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MINI Motoring

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News & Press Releases - Overview - BMW North America

Thursday, March 16, 2006
News & Press Releases - Overview - BMW North America:
BMW at the 2006 NHA Hydrogen Conference

Bi-Fueled V-12 Internal Combustion Engine and In-Vehicle Liquid Hydrogen Storage Tank to be Displayed

Woodcliff Lake, NJ – March 9, 2006… Hydrogen is acknowledged by experts worldwide as the most appropriate energy carrier for motor vehicles – in the long term. The BMW Group has been pursuing hydrogen research and development for decades. BMW has become the world’s leader in the practical application of this ultimate “clean fuel” to motor vehicles. BMW’s hydrogen technology employs liquid hydrogen as a fuel in internal-combustion engines.

In September 2004, BMW demonstrated its advanced state of development in hydrogen power by setting nine international speed records for hydrogen-driven vehicles with the BMW H2R research vehicle. This unique prototype is powered by a 6.0-liter V-12 engine that develops approximately 285 hp; among the records it set was 186.11 mph for the “flying-start” kilometer.


Car 'faces' looking meaner for a reason

Sunday, March 12, 2006
Car 'faces' looking meaner for a reason:

Jonathan Welsh
Wall Street Journal
Mar. 10, 2006 10:26 AM

Kirk Perry wanted a vehicle that would haul his family and tow a bass boat. He discovered an SUV with all that plus another feature he likes - a really mean expression.

'I like the wide, snarling look,' the 50-year-old small-business owner in Lake Owassa, N.J., says of the Audi Q7, which he plans to buy when it comes out this spring. 'It reminds me of the movie 'The Mummy' - when the monster comes out of the ground and starts swallowing everything.'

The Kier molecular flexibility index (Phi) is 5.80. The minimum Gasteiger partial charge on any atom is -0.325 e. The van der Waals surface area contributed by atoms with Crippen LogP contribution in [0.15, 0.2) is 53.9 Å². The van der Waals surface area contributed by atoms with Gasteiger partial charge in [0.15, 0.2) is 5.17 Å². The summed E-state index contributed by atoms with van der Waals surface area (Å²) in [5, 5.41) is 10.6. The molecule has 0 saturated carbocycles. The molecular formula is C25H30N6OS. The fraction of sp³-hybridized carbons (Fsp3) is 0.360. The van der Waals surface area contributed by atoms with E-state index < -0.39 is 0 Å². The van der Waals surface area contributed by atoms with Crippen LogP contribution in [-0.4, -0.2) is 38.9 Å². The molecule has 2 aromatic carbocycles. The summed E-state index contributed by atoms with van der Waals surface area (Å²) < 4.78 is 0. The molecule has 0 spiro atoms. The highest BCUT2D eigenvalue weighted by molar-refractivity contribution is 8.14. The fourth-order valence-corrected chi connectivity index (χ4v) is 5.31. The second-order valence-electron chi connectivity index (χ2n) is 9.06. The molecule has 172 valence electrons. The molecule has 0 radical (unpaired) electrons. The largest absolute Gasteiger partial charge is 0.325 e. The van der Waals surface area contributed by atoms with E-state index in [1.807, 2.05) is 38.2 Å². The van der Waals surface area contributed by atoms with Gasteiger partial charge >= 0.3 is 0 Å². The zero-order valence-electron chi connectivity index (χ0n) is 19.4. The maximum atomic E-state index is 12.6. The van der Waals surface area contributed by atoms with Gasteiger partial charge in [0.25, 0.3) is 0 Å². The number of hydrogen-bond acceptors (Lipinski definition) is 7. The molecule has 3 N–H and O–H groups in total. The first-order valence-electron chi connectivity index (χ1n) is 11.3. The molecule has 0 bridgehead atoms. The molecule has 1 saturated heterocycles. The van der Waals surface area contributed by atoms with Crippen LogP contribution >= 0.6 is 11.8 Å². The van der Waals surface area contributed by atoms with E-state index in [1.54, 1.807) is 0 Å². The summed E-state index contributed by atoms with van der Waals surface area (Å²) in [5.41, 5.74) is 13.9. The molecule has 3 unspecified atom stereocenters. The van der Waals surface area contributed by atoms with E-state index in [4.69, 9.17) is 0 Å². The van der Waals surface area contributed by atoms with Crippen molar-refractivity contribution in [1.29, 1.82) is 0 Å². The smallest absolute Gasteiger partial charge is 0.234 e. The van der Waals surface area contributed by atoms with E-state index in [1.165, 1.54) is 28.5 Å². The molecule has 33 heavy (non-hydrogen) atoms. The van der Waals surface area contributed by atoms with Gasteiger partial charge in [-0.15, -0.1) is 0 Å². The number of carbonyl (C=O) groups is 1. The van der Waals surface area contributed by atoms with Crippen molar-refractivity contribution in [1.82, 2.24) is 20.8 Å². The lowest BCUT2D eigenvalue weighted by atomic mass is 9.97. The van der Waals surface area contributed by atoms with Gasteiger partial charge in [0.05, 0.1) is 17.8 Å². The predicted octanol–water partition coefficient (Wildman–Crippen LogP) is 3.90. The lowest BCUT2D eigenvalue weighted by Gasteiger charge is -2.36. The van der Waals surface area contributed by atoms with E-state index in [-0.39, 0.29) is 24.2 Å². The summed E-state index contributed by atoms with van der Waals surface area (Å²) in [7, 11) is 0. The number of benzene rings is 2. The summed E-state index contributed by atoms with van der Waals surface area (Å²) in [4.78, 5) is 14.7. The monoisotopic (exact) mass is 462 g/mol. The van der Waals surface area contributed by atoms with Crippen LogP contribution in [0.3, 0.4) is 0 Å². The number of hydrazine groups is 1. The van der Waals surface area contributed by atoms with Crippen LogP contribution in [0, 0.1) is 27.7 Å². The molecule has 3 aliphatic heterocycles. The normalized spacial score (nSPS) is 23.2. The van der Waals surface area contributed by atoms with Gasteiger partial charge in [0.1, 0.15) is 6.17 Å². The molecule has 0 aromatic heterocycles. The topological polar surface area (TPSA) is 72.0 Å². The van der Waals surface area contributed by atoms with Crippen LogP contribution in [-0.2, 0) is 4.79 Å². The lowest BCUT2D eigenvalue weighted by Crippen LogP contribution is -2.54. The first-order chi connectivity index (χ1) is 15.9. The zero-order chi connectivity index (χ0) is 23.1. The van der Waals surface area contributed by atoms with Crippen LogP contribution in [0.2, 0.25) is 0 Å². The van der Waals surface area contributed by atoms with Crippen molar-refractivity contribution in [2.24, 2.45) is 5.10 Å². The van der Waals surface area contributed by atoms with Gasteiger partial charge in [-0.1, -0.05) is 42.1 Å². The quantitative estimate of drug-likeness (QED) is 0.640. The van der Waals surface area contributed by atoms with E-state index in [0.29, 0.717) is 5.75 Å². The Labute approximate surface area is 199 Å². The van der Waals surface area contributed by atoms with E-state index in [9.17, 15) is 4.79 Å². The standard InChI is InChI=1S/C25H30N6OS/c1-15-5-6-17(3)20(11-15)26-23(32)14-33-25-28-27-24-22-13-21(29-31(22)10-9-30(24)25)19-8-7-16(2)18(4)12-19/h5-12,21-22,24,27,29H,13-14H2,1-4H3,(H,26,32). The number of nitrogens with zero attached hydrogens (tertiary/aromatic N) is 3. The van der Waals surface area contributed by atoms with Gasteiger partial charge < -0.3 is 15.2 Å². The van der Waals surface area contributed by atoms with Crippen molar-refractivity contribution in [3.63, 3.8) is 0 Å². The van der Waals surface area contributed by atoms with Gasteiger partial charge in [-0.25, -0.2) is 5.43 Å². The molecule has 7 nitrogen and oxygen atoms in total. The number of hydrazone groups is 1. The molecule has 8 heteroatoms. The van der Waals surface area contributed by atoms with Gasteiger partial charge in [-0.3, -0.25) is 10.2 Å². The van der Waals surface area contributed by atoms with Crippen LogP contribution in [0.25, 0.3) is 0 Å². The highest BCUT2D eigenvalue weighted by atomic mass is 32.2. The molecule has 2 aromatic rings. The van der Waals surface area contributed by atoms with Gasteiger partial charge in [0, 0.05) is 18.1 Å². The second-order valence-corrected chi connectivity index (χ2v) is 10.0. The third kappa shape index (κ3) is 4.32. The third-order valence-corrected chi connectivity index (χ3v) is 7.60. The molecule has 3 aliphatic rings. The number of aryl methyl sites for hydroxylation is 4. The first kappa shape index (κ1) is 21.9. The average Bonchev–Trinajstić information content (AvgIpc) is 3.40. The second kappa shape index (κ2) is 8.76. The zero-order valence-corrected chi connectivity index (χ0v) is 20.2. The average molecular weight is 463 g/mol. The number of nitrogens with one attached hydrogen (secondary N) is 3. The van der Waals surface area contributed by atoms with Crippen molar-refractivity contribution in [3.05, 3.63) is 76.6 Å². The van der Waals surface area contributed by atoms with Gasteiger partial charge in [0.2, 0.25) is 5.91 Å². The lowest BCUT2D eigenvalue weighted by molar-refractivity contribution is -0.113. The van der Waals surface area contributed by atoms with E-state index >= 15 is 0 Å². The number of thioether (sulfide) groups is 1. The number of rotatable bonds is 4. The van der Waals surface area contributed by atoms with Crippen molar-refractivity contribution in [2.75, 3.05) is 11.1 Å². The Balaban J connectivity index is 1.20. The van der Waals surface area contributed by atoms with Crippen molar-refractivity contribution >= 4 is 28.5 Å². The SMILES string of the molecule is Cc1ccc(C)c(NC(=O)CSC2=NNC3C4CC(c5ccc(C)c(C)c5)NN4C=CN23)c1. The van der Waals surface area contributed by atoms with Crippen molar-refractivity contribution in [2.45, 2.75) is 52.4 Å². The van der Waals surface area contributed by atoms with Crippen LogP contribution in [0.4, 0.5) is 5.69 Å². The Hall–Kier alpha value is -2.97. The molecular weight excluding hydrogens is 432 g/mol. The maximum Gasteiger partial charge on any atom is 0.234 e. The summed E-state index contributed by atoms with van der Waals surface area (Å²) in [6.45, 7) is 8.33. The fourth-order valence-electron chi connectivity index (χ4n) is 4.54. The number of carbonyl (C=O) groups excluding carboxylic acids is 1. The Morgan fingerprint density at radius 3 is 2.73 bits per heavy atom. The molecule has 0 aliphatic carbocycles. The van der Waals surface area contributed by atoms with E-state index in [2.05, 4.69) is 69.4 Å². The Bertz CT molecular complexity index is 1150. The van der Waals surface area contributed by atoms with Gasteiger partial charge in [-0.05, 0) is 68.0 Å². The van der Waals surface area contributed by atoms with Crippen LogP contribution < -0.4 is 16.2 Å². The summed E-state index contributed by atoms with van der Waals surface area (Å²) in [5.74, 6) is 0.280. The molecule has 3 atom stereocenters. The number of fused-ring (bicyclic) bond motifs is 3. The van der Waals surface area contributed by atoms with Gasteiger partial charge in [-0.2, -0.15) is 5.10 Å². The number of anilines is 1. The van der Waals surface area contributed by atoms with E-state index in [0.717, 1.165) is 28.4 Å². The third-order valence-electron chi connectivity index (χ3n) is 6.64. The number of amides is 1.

Car makers have long talked about the 'face' of a car - headlights for eyes, grille for a mouth and the bumper as jaws - and auto designers say the difference between a hit and a flop may come down to a vehicle's visage. Car makers used to strive for an inviting face, but lately they're pushing an edgier look: Car faces that look meaner, angrier and, at times, even downright evil.

For its new 3-Series sedan, BMW gave the headlights a slanted effect, like downturned eyebrows. Some concept cars are more extreme, with Hyundai's HCD9 Talus featuring a gaping grille and headlights divided by a horizontal, goat's-eye-style slit. The Dodge Charger, which came out last summer, has headlight pods shaped like a tiger's eyes. 'The Charger's eyes are definitely its greatest assets. The headlights seem to make eye contact the same way people do on the street,' says Dodge and Chrysler designer Ralph Gilles. 'A mean face is what we're going for.'

Why all the anger? Menacing front ends may appeal to drivers threatened by oversized SUVs and intimidated by the dangers of the highway, some designers say. 'I'm not saying we promote rudeness on the road,' says Eric Stoddard, senior creative designer for Hyundai. But he adds that a mean-looking car may make drivers feel they can keep others at bay. 'It projects a message that a driver may be too shy or afraid to express," he says. "An aggressively styled car says, 'Get out of my way.' "


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